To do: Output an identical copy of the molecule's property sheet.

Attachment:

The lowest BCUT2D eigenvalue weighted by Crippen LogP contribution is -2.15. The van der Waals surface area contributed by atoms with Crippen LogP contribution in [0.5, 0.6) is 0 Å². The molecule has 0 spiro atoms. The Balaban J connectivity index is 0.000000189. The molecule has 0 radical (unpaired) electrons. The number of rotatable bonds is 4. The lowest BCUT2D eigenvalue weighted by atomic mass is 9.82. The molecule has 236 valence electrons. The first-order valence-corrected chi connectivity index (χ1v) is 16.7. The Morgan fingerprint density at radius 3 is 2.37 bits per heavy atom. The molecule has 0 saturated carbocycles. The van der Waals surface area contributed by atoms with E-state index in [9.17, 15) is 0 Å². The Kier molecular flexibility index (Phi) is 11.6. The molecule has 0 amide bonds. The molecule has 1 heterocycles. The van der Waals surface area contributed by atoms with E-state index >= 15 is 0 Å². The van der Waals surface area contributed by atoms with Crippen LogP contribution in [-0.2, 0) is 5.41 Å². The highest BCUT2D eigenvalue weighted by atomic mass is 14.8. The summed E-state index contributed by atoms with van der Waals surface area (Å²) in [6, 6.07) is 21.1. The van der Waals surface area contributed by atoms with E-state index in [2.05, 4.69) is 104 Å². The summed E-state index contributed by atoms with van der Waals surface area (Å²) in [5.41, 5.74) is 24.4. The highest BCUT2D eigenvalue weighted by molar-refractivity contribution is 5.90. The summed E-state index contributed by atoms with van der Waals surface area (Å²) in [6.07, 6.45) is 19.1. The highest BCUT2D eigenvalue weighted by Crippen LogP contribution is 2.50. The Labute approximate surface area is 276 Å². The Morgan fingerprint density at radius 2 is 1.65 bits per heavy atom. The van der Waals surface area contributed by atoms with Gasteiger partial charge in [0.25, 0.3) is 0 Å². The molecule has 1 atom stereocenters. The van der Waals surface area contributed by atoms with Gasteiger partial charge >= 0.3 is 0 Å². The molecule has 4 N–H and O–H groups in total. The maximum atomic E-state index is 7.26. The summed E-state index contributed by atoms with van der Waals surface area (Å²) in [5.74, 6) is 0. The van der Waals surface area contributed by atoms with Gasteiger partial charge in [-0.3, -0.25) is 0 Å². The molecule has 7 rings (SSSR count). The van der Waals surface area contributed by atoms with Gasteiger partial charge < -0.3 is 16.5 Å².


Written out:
The lowest BCUT2D eigenvalue weighted by Crippen LogP contribution is -2.15. The van der Waals surface area contributed by atoms with Crippen LogP contribution in [0.5, 0.6) is 0 Å². The molecule has 0 spiro atoms. The Balaban J connectivity index is 0.000000189. The molecule has 0 radical (unpaired) electrons. The number of rotatable bonds is 4. The lowest BCUT2D eigenvalue weighted by atomic mass is 9.82. The molecule has 236 valence electrons. The first-order valence-corrected chi connectivity index (χ1v) is 16.7. The Morgan fingerprint density at radius 3 is 2.37 bits per heavy atom. The molecule has 0 saturated carbocycles. The van der Waals surface area contributed by atoms with E-state index in [9.17, 15) is 0 Å². The Kier molecular flexibility index (Phi) is 11.6. The molecule has 0 amide bonds. The molecule has 1 heterocycles. The van der Waals surface area contributed by atoms with E-state index >= 15 is 0 Å². The van der Waals surface area contributed by atoms with Crippen LogP contribution in [-0.2, 0) is 5.41 Å². The highest BCUT2D eigenvalue weighted by atomic mass is 14.8. The summed E-state index contributed by atoms with van der Waals surface area (Å²) in [6, 6.07) is 21.1. The van der Waals surface area contributed by atoms with E-state index in [2.05, 4.69) is 104 Å². The summed E-state index contributed by atoms with van der Waals surface area (Å²) in [5.41, 5.74) is 24.4. The highest BCUT2D eigenvalue weighted by molar-refractivity contribution is 5.90. The summed E-state index contributed by atoms with van der Waals surface area (Å²) in [6.07, 6.45) is 19.1. The highest BCUT2D eigenvalue weighted by Crippen LogP contribution is 2.50. The Labute approximate surface area is 276 Å². The Morgan fingerprint density at radius 2 is 1.65 bits per heavy atom. The van der Waals surface area contributed by atoms with Gasteiger partial charge in [0.25, 0.3) is 0 Å². The molecule has 1 atom stereocenters. The van der Waals surface area contributed by atoms with Gasteiger partial charge >= 0.3 is 0 Å². The molecule has 4 N–H and O–H groups in total. The maximum atomic E-state index is 7.26. The summed E-state index contributed by atoms with van der Waals surface area (Å²) in [5.74, 6) is 0. The van der Waals surface area contributed by atoms with Gasteiger partial charge in [-0.3, -0.25) is 0 Å². The molecule has 7 rings (SSSR count). The van der Waals surface area contributed by atoms with Gasteiger partial charge < -0.3 is 16.5 Å².